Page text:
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Internationalizing the Curriculum: Study Abroad as a Tool for Redefining and Reconstructing National Identity in a Global Context
Unformatted Document Text:  France & Rogers 19 During their experiences abroad, these students also had to encounter a country in which the major language was not English and the population was overwhelmingly what they characterized as “non-white.” While the majority of students had completed the College of Charleston’s requirements for “proficiency” of Spanish, it was not until their time abroad in Cuba that they realized the importance of learning a language other than English. Their classes and activities were translated into English, but their day to day interaction with employees at the residence they stayed and with Cuban students from the University of Havana made them want to be able to communicate in Spanish. Jared pointed out that Americans have “a genuinely disinterest in learning another language, or their culture, or their people.” He admitted that even he had the same mentality of “why do I need to learn this? Am I going to be talking to the migrant workers in my city?” For him, Spanish within the bounds of the United States was associated with having a limited or working knowledge of being able to communicate with menial, immigrant laborers, and, therefore, he had no real reason to be able to speak it. But suddenly within a country in which Spanish was the major language, he had to step out of his superior-inferior conception of language: “When I went to Cuba I wanted to learn the language. I wanted to learn the culture.” Just as Spanish elicited images of servitude from these students, Cubans associated images of wealth with their American-ness, and specifically their whiteness. As Brian explained, “I don’t think it’s a matter or being white or American or whatever; it’s that you’re white and you have a lot of money.” While students realized the utility of learning a language other than English, their whiteness, and its association with money, still provided that they encountered the other from a dominant stance. And when students became interested in actually learning the language in the culture, Cuba went from a “lesser place” to just a “different place.” CIRCULATION OF THIS PAPER IS NOT PERMITTED WITHOUT THE CONSENT OF THE AUTHORS.

Authors: France, Hollis. and Rogers, Kaylee.
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France & Rogers 19
During their experiences abroad, these students also had to encounter a country in which
the major language was not English and the population was overwhelmingly what they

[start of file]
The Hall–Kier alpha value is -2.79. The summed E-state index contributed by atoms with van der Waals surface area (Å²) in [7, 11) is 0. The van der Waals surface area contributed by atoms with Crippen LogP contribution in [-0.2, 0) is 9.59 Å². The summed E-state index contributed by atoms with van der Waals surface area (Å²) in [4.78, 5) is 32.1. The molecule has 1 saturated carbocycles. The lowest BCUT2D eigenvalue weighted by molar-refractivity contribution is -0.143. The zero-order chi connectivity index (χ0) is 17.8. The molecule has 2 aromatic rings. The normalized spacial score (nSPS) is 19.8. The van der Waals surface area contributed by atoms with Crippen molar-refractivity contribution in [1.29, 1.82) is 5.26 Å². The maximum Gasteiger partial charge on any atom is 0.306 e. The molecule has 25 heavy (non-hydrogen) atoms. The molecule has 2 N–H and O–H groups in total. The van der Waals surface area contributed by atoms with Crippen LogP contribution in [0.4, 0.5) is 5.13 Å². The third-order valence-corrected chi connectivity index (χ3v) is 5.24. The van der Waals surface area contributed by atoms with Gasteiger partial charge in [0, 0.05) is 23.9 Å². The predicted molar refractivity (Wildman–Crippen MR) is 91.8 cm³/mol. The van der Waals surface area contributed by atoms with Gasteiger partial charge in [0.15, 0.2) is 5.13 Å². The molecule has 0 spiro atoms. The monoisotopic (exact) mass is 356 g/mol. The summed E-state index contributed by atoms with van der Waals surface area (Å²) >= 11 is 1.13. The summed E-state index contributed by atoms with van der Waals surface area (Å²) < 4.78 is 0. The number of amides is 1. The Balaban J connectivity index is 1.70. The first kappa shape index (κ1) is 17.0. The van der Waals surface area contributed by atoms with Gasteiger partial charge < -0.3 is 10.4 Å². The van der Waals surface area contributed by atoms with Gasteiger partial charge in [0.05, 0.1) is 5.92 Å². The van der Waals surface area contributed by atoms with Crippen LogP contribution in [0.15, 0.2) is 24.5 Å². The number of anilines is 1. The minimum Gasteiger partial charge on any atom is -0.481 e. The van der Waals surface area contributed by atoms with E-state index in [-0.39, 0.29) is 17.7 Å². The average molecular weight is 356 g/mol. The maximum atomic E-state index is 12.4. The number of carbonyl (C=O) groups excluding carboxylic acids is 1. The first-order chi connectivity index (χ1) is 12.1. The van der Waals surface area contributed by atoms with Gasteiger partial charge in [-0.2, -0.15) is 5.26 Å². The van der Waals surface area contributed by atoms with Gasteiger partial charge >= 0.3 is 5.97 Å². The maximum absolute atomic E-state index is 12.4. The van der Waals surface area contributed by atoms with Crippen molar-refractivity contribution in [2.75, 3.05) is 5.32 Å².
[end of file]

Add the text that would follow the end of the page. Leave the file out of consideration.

characterized as “non-white.” While the majority of students had completed the College of
Charleston’s requirements for “proficiency” of Spanish, it was not until their time abroad in
Cuba that they realized the importance of learning a language other than English. Their classes
and activities were translated into English, but their day to day interaction with employees at the
residence they stayed and with Cuban students from the University of Havana made them want
to be able to communicate in Spanish. Jared pointed out that Americans have “a genuinely
disinterest in learning another language, or their culture, or their people.” He admitted that even
he had the same mentality of “why do I need to learn this? Am I going to be talking to the
migrant workers in my city?” For him, Spanish within the bounds of the United States was
associated with having a limited or working knowledge of being able to communicate with
menial, immigrant laborers, and, therefore, he had no real reason to be able to speak it. But
suddenly within a country in which Spanish was the major language, he had to step out of his
superior-inferior conception of language: “When I went to Cuba I wanted to learn the language.
I wanted to learn the culture.” Just as Spanish elicited images of servitude from these students,
Cubans associated images of wealth with their American-ness, and specifically their whiteness.
As Brian explained, “I don’t think it’s a matter or being white or American or whatever; it’s that
you’re white and you have a lot of money.” While students realized the utility of learning a
language other than English, their whiteness, and its association with money, still provided that
they encountered the other from a dominant stance. And when students became interested in
actually learning the language in the culture, Cuba went from a “lesser place” to just a “different
place.”
CIRCULATION OF THIS PAPER IS NOT PERMITTED WITHOUT THE CONSENT OF THE AUTHORS.


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